After several years of caution, the networks are again spending like drunken sailors on primetime development – and Madison Avenue is bellying up to the bar.
Media buyers returning from the annual development Spring Break in Los Angeles last week say they were bowled over by the network dog-and-pony shows. That’s in part because all the networks have responded directly to advertisers’ relentless pursuit of the 18-49 demographic.
But what really wowed the Mad Ave. crowd was the increased willingness by all the webs to shell out major cash in their quest for hits, both in terms of quantity and quality. Virtually absent from development slates are cheap reality shows and newsmagazines. Splashy star-driven sitcoms and dramas abound.
No concrete figures on network spending are available, but ad mavens report development budgets could be as much as 10%-15% higher this year.
“Nothing on the development slates looks cheap this time around,” says Betsy Frank, executive VP of Zenith Media. “It appears everybody is spending more money for talent in front of and behind the camera.”
Each year, the networks work hard to seduce the advertising community with the wonders of their development slate for the coming season. And usually those Madison Avenue mavens return to Gotham from LA. underwhelmed. Not this time.
The networks have been emboldened by the success of such expensive dramas as “NYPD Blue” and “ER” at bringing in an upscale audience in droves. Moreover, the webs are coming off a robust year in terms of ad revenues, and the projection is for continued growth – which means they have more money to spend. For their part, advertisers have made it clear they will place a premium on quality shows, with those A-list dramas and sophisticated comedies like “Seinfeld” getting astronomic rates for spots.
More pilots on parade
The state of the current marketplace has not been lost on ABC. The Alphabet web, which is in first place in the primetime sweepstakes season to date, has increased its development slate from 22 pilots at this point last year to a current tally of 35. “The direction ABC development is taking is quite telling,” says Paul Schulman, president of the Paul Schulman Co., who buys media for such national advertisers as Ralston Purina and ITT. “This year they have 17 sitcoms, up from nine a year ago. Last year, two-thirds of ABC’s comedies had kids as their focus; this year not one does. The network had no new hits this year and they know they need to develop a couple of comedies to stay on top.”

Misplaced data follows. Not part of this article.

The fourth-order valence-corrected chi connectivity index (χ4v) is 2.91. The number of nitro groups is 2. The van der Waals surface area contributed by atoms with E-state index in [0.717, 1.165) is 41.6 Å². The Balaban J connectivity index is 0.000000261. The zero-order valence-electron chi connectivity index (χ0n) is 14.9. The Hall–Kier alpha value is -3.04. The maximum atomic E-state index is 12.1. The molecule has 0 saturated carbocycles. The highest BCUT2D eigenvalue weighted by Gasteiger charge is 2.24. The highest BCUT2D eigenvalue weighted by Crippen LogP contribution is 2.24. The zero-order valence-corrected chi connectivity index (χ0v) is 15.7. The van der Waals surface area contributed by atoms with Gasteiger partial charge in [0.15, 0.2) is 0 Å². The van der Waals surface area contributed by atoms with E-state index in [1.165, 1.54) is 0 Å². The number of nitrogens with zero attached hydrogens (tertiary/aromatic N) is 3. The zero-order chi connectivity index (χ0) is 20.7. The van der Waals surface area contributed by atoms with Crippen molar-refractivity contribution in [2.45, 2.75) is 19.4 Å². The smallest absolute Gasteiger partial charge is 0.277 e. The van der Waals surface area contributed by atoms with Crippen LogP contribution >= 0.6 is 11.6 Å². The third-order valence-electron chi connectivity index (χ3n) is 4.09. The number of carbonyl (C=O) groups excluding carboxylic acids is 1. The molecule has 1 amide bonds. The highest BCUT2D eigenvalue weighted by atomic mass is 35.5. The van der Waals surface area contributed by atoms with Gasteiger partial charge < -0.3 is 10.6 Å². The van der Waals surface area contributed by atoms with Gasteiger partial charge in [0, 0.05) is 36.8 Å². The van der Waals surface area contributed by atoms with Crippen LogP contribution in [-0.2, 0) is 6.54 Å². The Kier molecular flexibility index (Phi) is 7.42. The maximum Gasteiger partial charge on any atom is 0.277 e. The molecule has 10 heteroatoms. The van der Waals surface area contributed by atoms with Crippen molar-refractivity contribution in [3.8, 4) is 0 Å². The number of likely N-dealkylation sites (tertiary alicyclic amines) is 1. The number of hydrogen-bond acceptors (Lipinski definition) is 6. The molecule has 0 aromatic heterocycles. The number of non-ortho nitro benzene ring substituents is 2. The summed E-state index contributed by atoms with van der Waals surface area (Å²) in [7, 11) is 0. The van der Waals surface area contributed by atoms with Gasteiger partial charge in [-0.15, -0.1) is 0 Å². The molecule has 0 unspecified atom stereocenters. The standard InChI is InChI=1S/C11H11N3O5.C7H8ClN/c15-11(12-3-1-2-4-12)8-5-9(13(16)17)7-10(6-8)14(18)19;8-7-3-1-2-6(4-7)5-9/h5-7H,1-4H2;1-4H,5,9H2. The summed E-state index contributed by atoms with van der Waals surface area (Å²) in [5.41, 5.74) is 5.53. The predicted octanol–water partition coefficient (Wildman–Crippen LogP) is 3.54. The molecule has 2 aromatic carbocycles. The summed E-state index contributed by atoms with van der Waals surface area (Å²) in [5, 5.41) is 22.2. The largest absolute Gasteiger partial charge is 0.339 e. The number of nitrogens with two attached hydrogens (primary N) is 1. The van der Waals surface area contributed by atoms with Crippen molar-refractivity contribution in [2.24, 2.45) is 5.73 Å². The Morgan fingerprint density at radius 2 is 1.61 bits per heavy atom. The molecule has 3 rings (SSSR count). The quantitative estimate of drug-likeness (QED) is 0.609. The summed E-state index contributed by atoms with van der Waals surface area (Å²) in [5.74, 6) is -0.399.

Development fever hasn’t hit just ABC. The networks are all anticipating that ad spending will surge this year, perhaps with the flow of dollars increasing as much as 10%-12%, and those involved in the equation want to cash in.
That’s bad news for newsmagazine shows. Ad buyers came away from the development meetings sensing ABC may jettison the newsmag “Day One” and that CBS was likely to do the same with “Eye to Eye With Connie Chung.” Opinion was split on whether NBC would return with two nights instead of the current three of “Dateline NBC.”
“Everybody is spending a lot more money than they did a year ago, in part because they believe we will have more money to spend,” says the media chief of a major ad agency.
“ABC is No.1, but they see NBC breathing down their neck, so (ABC Entertainment prexy) Ted Harbert is playing it like the network actually has to come up from behind. Naturally, NBC smells blood, so they’re spending in a big way too. Meanwhile, CBS is developing more because it’s in such tough shape it has to.”
Fox antes up
“You look at what Fox has in development, and you can see those guys are willing to spend some major bucks to broaden their audience,” says Schulman. “You see that (Fox Entertainment Group prexy) John Matoian has a sophisticated show like ‘Pastor’s Wife,’ which comes from the people who’ve made shows like ‘Northern Exposure’ and ‘Picket Fences,’ or that he has a film actor like D.B. Sweeney to do the pilot for ‘Strange Luck,’ and it sends a loud message about what he’s up to.”
The Madison Avenue savants came out of their meetings with the networks believing all the webs were poised to make brash moves. Some were reminded of NBC’s successful gambit last season of moving freshman hit “Frasier” from its Thursday perch to go up against ABC’s monster hit “Home Improvement.”
NBC Entertainment prexy Warren Littlefield “gave us the impression he might move ‘Friends’ from Thursday to start another night,” says Bill Croasdale, president of national broadcast, Western Intl. Media. “I got the feeling that virtually nothing is sacred.”
Programming brass at the other webs are bandying about making other bold moves. ABC already is playing with its quartet of sitcom hits – “Home Improvement,” “Roseanne,” “Grace Under Fire” and “Ellen” – to bolster its lineup.
CBS, which beat all the networks to the punch with a garish presentation in New York two weeks ago, has been working hard to convince advertisers it’s trading in Geritol for Generation X. That will mean some real scheduling and promotional gymnastics, because the Eye web has a paucity of young-skewing shows to use as promotional platforms.
Meanwhile, Fox’s Matoian talks about running comedies after such dramatic fare as “The X-Files.”
“Everything is open for discussion,” says Matoian. “We’re not going to discount doing something like running a comedy block out of a drama, just because the conventional wisdom says that it can’t be done.”